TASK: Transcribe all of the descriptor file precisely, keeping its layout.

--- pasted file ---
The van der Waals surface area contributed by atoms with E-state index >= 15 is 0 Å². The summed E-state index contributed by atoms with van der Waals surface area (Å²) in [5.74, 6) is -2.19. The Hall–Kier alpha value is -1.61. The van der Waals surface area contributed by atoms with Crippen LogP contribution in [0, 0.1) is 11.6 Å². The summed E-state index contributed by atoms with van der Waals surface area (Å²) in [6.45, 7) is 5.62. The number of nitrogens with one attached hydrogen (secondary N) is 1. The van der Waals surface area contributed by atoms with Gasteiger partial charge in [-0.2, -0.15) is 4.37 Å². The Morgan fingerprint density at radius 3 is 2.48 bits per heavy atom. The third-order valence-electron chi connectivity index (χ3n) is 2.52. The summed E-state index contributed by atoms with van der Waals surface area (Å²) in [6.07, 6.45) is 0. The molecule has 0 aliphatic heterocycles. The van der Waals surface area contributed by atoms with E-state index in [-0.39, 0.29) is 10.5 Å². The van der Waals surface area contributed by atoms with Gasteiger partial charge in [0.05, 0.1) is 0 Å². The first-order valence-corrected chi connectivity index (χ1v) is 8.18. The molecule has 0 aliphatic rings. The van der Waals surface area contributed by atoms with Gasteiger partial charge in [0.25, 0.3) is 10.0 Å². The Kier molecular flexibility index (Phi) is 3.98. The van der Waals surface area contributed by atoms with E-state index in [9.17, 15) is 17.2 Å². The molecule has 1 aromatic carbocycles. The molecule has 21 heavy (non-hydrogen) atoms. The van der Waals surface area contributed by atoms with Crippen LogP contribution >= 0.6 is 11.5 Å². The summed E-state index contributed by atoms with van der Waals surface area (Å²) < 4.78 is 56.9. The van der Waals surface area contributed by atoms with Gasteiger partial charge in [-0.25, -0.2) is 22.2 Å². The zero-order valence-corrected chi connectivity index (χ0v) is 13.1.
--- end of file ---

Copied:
The van der Waals surface area contributed by atoms with E-state index >= 15 is 0 Å². The summed E-state index contributed by atoms with van der Waals surface area (Å²) in [5.74, 6) is -2.19. The Hall–Kier alpha value is -1.61. The van der Waals surface area contributed by atoms with Crippen LogP contribution in [0, 0.1) is 11.6 Å². The summed E-state index contributed by atoms with van der Waals surface area (Å²) in [6.45, 7) is 5.62. The number of nitrogens with one attached hydrogen (secondary N) is 1. The van der Waals surface area contributed by atoms with Gasteiger partial charge in [-0.2, -0.15) is 4.37 Å². The Morgan fingerprint density at radius 3 is 2.48 bits per heavy atom. The third-order valence-electron chi connectivity index (χ3n) is 2.52. The summed E-state index contributed by atoms with van der Waals surface area (Å²) in [6.07, 6.45) is 0. The molecule has 0 aliphatic heterocycles. The van der Waals surface area contributed by atoms with E-state index in [-0.39, 0.29) is 10.5 Å². The van der Waals surface area contributed by atoms with Gasteiger partial charge in [0.05, 0.1) is 0 Å². The first-order valence-corrected chi connectivity index (χ1v) is 8.18. The molecule has 0 aliphatic rings. The van der Waals surface area contributed by atoms with Gasteiger partial charge in [0.25, 0.3) is 10.0 Å². The Kier molecular flexibility index (Phi) is 3.98. The van der Waals surface area contributed by atoms with E-state index in [9.17, 15) is 17.2 Å². The molecule has 1 aromatic carbocycles. The molecule has 21 heavy (non-hydrogen) atoms. The van der Waals surface area contributed by atoms with Crippen LogP contribution >= 0.6 is 11.5 Å². The summed E-state index contributed by atoms with van der Waals surface area (Å²) < 4.78 is 56.9. The van der Waals surface area contributed by atoms with Gasteiger partial charge in [-0.25, -0.2) is 22.2 Å². The zero-order valence-corrected chi connectivity index (χ0v) is 13.1.